Clubs will be allowed to replace five players across three substitution windows in a bid to reduce concerns over the risk of injuries across squads that will have had less than three weeks of full training when the competition resumes after a suspension of more than three months on June 17.
Coaches have been concerned by studies that have shown a marked increase in players experiencing fitness issues in the Bundesliga, which became the first major league in Europe to resume when it returned in mid-May but witnessed an increase from the season average of 0.27 injuries per match, rising to 0.88 in the first round of games after the restart.
Squads are facing a hectic schedule to complete the season and could be compromised by players moving into quarantine should their players be found to have caught COVID-19 during rounds of testing carried out each week for the remainder of the campaign.
While clubs with smaller squads could find themselves using more of their youth players as part of rules that will also allow nine substitutes to be named for each match, their larger counterparts with greater strength in depth arguably stand to benefit from being able to introduce more expensive players.
In January, reigning champions Manchester City were able to name a star-studded list of substitutes with a total value of almost $457 million as they crushed relegation-threatened Aston Villa 6-1 at Villa Park – and they are likely to surpass that vast sum now that they can name two extra players in reserve.
By contrast, Premier League newcomers Sheffield United’s most valuable bench during the first half of the season cost little more than $26 million, which the likes of City, league leaders Liverpool and mega-spenders Manchester United would consider pocket money in the context of their usual extravagant sprees.
Some supporters argued that the rules would be the same for managers in both dugouts and would allow more young players to potentially gain experience, but others questioned whether one of the key reasons given for resuming the season – protecting the integrity of the competition – would be shattered by changing the rules for the closing two months.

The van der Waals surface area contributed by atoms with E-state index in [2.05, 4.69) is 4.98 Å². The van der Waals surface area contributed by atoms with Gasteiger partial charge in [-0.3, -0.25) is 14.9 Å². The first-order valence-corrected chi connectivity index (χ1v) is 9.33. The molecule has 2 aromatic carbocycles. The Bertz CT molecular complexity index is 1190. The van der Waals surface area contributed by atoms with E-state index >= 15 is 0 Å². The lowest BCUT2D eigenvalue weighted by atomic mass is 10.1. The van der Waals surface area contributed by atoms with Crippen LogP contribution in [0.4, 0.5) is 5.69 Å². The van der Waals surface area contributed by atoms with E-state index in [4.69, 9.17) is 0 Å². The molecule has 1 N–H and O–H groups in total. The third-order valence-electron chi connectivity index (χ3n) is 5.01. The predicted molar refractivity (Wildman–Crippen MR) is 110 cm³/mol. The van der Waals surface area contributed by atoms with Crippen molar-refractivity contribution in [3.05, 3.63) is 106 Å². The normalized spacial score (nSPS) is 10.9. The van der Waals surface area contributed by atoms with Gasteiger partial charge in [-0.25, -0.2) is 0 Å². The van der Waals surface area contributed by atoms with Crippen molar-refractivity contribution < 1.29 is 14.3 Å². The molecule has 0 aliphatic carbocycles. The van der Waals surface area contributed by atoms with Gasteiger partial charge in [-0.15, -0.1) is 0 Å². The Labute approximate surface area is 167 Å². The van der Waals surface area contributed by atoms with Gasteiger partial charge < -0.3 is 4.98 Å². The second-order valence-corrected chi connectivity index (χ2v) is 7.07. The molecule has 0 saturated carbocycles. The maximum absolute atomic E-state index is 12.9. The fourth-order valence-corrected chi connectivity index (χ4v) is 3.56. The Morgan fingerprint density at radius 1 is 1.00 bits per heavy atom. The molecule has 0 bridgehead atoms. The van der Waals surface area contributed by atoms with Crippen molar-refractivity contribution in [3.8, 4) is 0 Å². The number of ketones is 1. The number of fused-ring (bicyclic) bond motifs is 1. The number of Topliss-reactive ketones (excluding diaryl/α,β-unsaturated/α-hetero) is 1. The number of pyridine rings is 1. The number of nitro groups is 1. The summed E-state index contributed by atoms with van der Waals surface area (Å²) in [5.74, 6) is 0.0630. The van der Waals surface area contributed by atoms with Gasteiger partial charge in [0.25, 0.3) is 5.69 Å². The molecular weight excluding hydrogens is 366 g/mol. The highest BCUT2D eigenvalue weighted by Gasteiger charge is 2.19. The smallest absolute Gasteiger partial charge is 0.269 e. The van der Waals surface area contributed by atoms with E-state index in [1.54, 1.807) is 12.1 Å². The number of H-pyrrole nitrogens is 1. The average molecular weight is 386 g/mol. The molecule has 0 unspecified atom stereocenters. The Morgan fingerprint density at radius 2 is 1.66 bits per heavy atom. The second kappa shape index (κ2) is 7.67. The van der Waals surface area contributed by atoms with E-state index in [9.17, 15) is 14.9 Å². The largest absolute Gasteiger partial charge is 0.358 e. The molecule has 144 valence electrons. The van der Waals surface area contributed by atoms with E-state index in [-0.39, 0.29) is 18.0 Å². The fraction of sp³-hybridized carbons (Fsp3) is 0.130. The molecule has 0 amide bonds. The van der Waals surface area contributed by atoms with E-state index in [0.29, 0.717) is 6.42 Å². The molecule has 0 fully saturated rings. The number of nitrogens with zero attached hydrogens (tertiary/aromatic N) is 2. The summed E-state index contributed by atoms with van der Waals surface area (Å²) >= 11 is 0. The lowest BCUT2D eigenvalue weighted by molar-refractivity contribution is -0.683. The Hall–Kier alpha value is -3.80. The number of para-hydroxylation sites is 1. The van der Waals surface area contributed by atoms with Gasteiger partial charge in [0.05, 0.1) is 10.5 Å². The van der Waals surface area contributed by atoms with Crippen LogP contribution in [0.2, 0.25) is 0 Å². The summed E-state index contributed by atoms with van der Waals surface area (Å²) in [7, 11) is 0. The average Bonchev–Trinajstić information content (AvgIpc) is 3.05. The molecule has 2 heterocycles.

“I get that it’s the hottest time of the year and players won’t be fully fit but it is a bit of a mockery to change the rules part-way through a season,” said one.
“How can this be allowed?” asked another, alluding to the likelihood of underdogs losing a leveling opportunity by playing home games in the absence of fans.
“Surely it makes a mockery of the season being a fair level playing ground. It was already questionable with playing behind closed doors, now it’s not even the same rules.”
Players and medical staff have been more focused on the fitness benefits provided by new rules at a time when contact with physiotherapists has been reduced.
“We only get 15 minutes of treatment after training,” said World Cup winner Olivier Giroud, telling Chelsea about his preparations as one of the older players in the club’s squad.
“Muscles strain and creak but we respect the rules from the government and the Premier League. I’ll admit that if I could have more care and treatment to look after my body, it would be better.
“For all the running alone, nothing replaces being on the pitch – direction changes, accelerations, stop-and-go moves.
“Almost all of my team-mates got blisters after resuming training but it’s pure joy to be back on the pitch.”
Leading injury analyst Ben Dinnery suggested that players could use cold water immersion, compression and electrical stimulation as they attempt to avoid unnecessary injuries in the absence of massages.
“Given the intensity of the sessions, expect acute fatigue which, if not managed correctly, could lead to chronic fatigue,” he predicted.
“Recovery strategies will be tailored accordingly. Fatigue is a risk factor for non-contact injuries. Nutrition, hydration and sleep can be self-managed.”
Clubs have also agreed to the thorny proposition of neutral venues being used should it be deemed necessary for certain matches, fueling rumors that games in which Liverpool could win their first title in 30 years could be moved away from their Anfield home, where there is a risk of supporters gathering to celebrate.
Local spikes in positive cases of the coronavirus could conceivably lead to matches being moved out of certain areas, although that option has not been exercised in Germany, which has been seen as a testbed for the return of other leagues.